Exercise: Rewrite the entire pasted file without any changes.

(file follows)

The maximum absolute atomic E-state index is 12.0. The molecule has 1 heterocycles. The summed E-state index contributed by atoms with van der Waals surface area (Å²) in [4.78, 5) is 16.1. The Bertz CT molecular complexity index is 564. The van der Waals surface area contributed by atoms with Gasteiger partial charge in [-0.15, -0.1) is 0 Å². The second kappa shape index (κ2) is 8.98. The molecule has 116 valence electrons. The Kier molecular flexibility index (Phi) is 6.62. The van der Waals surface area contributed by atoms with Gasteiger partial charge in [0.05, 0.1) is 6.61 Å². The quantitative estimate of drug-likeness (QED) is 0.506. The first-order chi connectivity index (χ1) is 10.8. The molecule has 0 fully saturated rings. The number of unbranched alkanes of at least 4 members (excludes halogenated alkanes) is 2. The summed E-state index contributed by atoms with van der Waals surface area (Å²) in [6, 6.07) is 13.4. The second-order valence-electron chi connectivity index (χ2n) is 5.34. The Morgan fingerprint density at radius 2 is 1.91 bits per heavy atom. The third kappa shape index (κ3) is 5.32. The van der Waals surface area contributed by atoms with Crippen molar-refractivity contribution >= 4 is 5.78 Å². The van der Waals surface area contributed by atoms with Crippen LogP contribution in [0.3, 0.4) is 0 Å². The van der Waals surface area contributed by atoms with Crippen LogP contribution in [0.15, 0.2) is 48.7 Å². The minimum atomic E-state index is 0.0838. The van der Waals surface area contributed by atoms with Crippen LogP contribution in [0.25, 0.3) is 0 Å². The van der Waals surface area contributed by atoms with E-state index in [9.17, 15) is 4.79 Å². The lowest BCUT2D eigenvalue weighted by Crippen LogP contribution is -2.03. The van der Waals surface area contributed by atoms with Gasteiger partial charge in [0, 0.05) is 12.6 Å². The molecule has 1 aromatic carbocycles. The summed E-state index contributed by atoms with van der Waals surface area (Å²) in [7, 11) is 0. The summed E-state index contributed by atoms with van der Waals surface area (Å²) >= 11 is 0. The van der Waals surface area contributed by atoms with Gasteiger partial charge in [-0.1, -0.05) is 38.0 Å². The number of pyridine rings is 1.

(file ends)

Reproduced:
The maximum absolute atomic E-state index is 12.0. The molecule has 1 heterocycles. The summed E-state index contributed by atoms with van der Waals surface area (Å²) in [4.78, 5) is 16.1. The Bertz CT molecular complexity index is 564. The van der Waals surface area contributed by atoms with Gasteiger partial charge in [-0.15, -0.1) is 0 Å². The second kappa shape index (κ2) is 8.98. The molecule has 116 valence electrons. The Kier molecular flexibility index (Phi) is 6.62. The van der Waals surface area contributed by atoms with Gasteiger partial charge in [0.05, 0.1) is 6.61 Å². The quantitative estimate of drug-likeness (QED) is 0.506. The first-order chi connectivity index (χ1) is 10.8. The molecule has 0 fully saturated rings. The number of unbranched alkanes of at least 4 members (excludes halogenated alkanes) is 2. The summed E-state index contributed by atoms with van der Waals surface area (Å²) in [6, 6.07) is 13.4. The second-order valence-electron chi connectivity index (χ2n) is 5.34. The Morgan fingerprint density at radius 2 is 1.91 bits per heavy atom. The third kappa shape index (κ3) is 5.32. The van der Waals surface area contributed by atoms with Crippen molar-refractivity contribution >= 4 is 5.78 Å². The van der Waals surface area contributed by atoms with Crippen LogP contribution in [0.3, 0.4) is 0 Å². The van der Waals surface area contributed by atoms with Crippen LogP contribution in [0.15, 0.2) is 48.7 Å². The minimum atomic E-state index is 0.0838. The van der Waals surface area contributed by atoms with Crippen LogP contribution in [0.25, 0.3) is 0 Å². The van der Waals surface area contributed by atoms with E-state index in [9.17, 15) is 4.79 Å². The lowest BCUT2D eigenvalue weighted by Crippen LogP contribution is -2.03. The van der Waals surface area contributed by atoms with Gasteiger partial charge in [0, 0.05) is 12.6 Å². The molecule has 1 aromatic carbocycles. The summed E-state index contributed by atoms with van der Waals surface area (Å²) in [7, 11) is 0. The summed E-state index contributed by atoms with van der Waals surface area (Å²) >= 11 is 0. The van der Waals surface area contributed by atoms with Gasteiger partial charge in [-0.1, -0.05) is 38.0 Å². The number of pyridine rings is 1.